A large cohort of investors and academics believe that deficits are bad and the printing of money will lead to hyperinflation, which erodes the real value of a currency as the price of goods increases. Cryptocurrencies are seen as a hedge against the debasement of fiat currencies.
Millennials and younger generations have been attracted to cryptocurrencies for this very reason (after all, gold is for grandparents!) and also because of their decentralized nature. Many have been disillusioned by government policy and decision making, largely stemming from the support given to Wall Street during the Global Financial Crisis.
Current Crossroads: Reminiscent of Internet Adoption
In our 2021 market forecast, we suggested that digital assets were going mainstream and, contrary to the cries from the status quo, it looks as though they are.
We liken this to the gradual adoption of the internet witnessed at the start of the millennium – a natural evolutionary process. In the late 1950s, the U.S. developed a backup communication system that could be used in the event of a nuclear war with Russia – the foundation for what we now know today as the internet. Too many people forget the early days, when dial-up internet was slow and very few people had access to it. Yet, by 2005, and with the rise of the smartphone, a period of massive rapid adoption occurred. The adoption curve of digital assets could follow the same path.
The implications are that traditional finance companies and central banks can no longer ignore this natural evolutionary process. Western central banks and money centre banks are finally embracing the evolutionary process. Just as the internet disrupted the brick-and-mortar retail industry, so, too, will blockchain and cryptocurrencies disrupt the finance industry.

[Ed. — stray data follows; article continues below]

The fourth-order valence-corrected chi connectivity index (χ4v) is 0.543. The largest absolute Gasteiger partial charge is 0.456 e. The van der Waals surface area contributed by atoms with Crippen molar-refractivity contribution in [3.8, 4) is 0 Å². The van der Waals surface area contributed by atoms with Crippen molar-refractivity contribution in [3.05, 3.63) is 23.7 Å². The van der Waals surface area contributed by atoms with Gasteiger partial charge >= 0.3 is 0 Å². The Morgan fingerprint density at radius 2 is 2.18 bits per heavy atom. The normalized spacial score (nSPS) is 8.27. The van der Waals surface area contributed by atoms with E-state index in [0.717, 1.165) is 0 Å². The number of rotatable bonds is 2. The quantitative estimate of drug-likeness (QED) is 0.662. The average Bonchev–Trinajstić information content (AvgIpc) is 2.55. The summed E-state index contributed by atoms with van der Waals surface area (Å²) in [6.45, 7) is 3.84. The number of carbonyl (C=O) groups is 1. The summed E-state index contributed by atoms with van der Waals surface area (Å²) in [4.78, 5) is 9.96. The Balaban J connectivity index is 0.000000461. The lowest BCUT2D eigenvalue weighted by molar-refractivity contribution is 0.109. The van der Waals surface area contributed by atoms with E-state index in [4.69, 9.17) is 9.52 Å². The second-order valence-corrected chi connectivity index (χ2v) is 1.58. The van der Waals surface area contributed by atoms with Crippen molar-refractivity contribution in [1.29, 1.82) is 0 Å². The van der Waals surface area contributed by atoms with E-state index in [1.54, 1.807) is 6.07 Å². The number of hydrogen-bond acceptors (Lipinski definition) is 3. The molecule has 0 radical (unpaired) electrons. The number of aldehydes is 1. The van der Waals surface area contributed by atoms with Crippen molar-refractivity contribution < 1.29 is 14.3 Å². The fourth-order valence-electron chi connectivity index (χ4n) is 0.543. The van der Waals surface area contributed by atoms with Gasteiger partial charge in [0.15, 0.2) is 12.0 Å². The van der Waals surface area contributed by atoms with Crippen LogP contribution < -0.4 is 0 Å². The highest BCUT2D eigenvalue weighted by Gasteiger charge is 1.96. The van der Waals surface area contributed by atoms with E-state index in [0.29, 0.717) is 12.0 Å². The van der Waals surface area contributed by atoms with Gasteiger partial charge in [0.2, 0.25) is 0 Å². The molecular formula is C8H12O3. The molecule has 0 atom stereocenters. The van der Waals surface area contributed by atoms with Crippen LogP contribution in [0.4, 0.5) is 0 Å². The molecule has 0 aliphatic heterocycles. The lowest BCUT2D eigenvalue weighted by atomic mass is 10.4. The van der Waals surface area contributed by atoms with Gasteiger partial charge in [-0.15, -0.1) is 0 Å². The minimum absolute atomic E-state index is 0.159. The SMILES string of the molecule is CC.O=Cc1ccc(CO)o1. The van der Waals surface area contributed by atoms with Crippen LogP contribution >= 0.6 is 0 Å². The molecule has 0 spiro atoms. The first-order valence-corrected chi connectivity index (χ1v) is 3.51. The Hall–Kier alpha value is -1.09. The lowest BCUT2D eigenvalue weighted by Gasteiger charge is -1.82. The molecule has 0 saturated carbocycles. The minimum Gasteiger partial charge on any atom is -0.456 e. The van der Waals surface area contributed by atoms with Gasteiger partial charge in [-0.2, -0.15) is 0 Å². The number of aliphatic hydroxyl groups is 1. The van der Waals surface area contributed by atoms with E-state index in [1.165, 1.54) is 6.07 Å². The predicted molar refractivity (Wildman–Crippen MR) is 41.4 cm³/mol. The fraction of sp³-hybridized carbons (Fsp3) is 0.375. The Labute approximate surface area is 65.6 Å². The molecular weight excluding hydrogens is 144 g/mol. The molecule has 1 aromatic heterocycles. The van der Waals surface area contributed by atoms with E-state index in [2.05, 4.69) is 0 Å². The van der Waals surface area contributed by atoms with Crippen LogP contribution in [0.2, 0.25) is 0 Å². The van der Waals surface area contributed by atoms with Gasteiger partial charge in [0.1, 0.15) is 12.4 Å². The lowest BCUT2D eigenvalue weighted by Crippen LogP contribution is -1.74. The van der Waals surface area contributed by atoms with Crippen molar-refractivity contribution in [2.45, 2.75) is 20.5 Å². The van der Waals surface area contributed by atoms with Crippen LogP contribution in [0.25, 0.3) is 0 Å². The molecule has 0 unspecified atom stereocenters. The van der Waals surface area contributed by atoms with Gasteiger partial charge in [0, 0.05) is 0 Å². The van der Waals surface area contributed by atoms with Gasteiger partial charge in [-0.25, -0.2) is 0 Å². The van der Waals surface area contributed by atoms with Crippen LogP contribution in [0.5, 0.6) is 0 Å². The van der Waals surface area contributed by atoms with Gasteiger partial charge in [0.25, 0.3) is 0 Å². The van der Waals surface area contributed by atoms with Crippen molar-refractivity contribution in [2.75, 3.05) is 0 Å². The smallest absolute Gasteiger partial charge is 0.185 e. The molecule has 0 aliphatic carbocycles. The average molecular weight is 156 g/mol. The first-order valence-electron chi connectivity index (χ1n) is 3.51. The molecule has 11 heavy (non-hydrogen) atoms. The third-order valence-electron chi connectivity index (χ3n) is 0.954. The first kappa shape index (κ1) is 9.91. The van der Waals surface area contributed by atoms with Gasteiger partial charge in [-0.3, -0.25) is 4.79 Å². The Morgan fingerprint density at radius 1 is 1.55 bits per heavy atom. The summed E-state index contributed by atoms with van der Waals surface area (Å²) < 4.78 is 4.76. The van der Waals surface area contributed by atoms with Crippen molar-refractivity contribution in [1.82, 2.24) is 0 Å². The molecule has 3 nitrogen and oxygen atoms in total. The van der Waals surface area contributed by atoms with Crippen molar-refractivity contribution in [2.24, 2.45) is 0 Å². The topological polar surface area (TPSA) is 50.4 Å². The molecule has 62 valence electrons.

With 3.5 billion people in the world having a smartphone, one can easily see that the total addressable market (TAM) for individuals to own bitcoin and other digital assets is significant3. Customer acquisition costs for digital wallets are estimated to be close to $204; the cost to acquire a traditional retail banking customer has been estimated between $200 and $1,0005.
This is the classical disruption event first introduced by Clay Christensen6 in his book, The Innovator’s Dilemma. Disruptive innovators are made possible because they start in two types of markets: i) low-end footholds, where incumbents ignore low-margin segments; and ii) new-market footholds, where disruptors create a new market where none existed. The marriage of digital wallets and digital currencies provides a perfect hotbed for disruption. According to Bloomberg, only 2% of the assets that are located in digital wallets are used for investment purposes. Traditional financial institutions will be forced to innovate, and they will to some extent, as they have involuntarily taken the red pill.
The digitization of finance – and money – is just part of an evolutionary process started many decades ago, and the opportunities may be too big to ignore.
To the Naysayers: Fact Checking May be Required
As with any disruption, there will, no doubt, be those who criticize. More recently, criticism over the environmental impact of mining bitcoin has been enough to push markets downwards after their spectacular rise. However, as with any infant industry, efficiencies will continue to increase as the industry matures. For instance, the use of energy in aluminum production has continued to decline over the decades.
A Cambridge University report7 estimates that over 39% of the energy used by the digital currency industry is actually renewable, and 76% of the industry uses some form of renewable energy. With increased focus on ‘net zero’ goals globally, this is likely to drive continued adoption of environmentally-friendly solutions. History suggests it would be folly to assume otherwise.